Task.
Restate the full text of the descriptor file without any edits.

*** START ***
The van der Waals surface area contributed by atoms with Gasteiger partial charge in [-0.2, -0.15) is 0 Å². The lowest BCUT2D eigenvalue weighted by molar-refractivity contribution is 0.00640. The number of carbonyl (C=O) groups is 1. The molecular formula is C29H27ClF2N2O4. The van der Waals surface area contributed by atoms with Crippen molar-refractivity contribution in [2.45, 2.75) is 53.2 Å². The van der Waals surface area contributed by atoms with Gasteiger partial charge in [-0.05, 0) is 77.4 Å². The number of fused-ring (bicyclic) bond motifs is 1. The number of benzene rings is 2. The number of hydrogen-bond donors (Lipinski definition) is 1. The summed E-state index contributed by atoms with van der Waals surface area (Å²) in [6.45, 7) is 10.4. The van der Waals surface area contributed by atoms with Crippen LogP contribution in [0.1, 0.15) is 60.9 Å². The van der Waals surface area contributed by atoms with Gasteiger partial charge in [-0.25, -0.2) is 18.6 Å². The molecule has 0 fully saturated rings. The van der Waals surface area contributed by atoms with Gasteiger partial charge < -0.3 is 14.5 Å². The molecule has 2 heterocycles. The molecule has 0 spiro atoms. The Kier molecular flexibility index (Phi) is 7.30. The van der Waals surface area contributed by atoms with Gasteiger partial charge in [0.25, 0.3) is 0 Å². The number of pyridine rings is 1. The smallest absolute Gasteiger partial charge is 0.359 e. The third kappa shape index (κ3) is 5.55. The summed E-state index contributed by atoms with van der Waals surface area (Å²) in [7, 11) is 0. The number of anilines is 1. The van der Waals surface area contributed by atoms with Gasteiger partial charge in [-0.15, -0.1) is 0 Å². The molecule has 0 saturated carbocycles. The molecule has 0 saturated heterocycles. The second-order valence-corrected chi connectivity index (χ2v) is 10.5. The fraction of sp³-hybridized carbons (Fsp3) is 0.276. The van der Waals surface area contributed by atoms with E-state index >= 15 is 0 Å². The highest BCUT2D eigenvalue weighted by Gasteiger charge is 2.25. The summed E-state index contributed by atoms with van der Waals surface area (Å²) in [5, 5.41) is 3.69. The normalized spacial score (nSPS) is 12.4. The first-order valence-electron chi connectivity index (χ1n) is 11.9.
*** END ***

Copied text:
The van der Waals surface area contributed by atoms with Gasteiger partial charge in [-0.2, -0.15) is 0 Å². The lowest BCUT2D eigenvalue weighted by molar-refractivity contribution is 0.00640. The number of carbonyl (C=O) groups is 1. The molecular formula is C29H27ClF2N2O4. The van der Waals surface area contributed by atoms with Crippen molar-refractivity contribution in [2.45, 2.75) is 53.2 Å². The van der Waals surface area contributed by atoms with Gasteiger partial charge in [-0.05, 0) is 77.4 Å². The number of fused-ring (bicyclic) bond motifs is 1. The number of benzene rings is 2. The number of hydrogen-bond donors (Lipinski definition) is 1. The summed E-state index contributed by atoms with van der Waals surface area (Å²) in [6.45, 7) is 10.4. The van der Waals surface area contributed by atoms with Crippen LogP contribution in [0.1, 0.15) is 60.9 Å². The van der Waals surface area contributed by atoms with Gasteiger partial charge in [-0.25, -0.2) is 18.6 Å². The molecule has 0 fully saturated rings. The van der Waals surface area contributed by atoms with Gasteiger partial charge < -0.3 is 14.5 Å². The molecule has 2 heterocycles. The molecule has 0 spiro atoms. The Kier molecular flexibility index (Phi) is 7.30. The van der Waals surface area contributed by atoms with Gasteiger partial charge in [0.25, 0.3) is 0 Å². The number of pyridine rings is 1. The smallest absolute Gasteiger partial charge is 0.359 e. The third kappa shape index (κ3) is 5.55. The summed E-state index contributed by atoms with van der Waals surface area (Å²) in [7, 11) is 0. The number of anilines is 1. The van der Waals surface area contributed by atoms with Gasteiger partial charge in [-0.15, -0.1) is 0 Å². The molecule has 0 saturated carbocycles. The molecule has 0 saturated heterocycles. The second-order valence-corrected chi connectivity index (χ2v) is 10.5. The fraction of sp³-hybridized carbons (Fsp3) is 0.276. The van der Waals surface area contributed by atoms with E-state index >= 15 is 0 Å². The highest BCUT2D eigenvalue weighted by Gasteiger charge is 2.25. The summed E-state index contributed by atoms with van der Waals surface area (Å²) in [5, 5.41) is 3.69. The normalized spacial score (nSPS) is 12.4. The first-order valence-electron chi connectivity index (χ1n) is 11.9.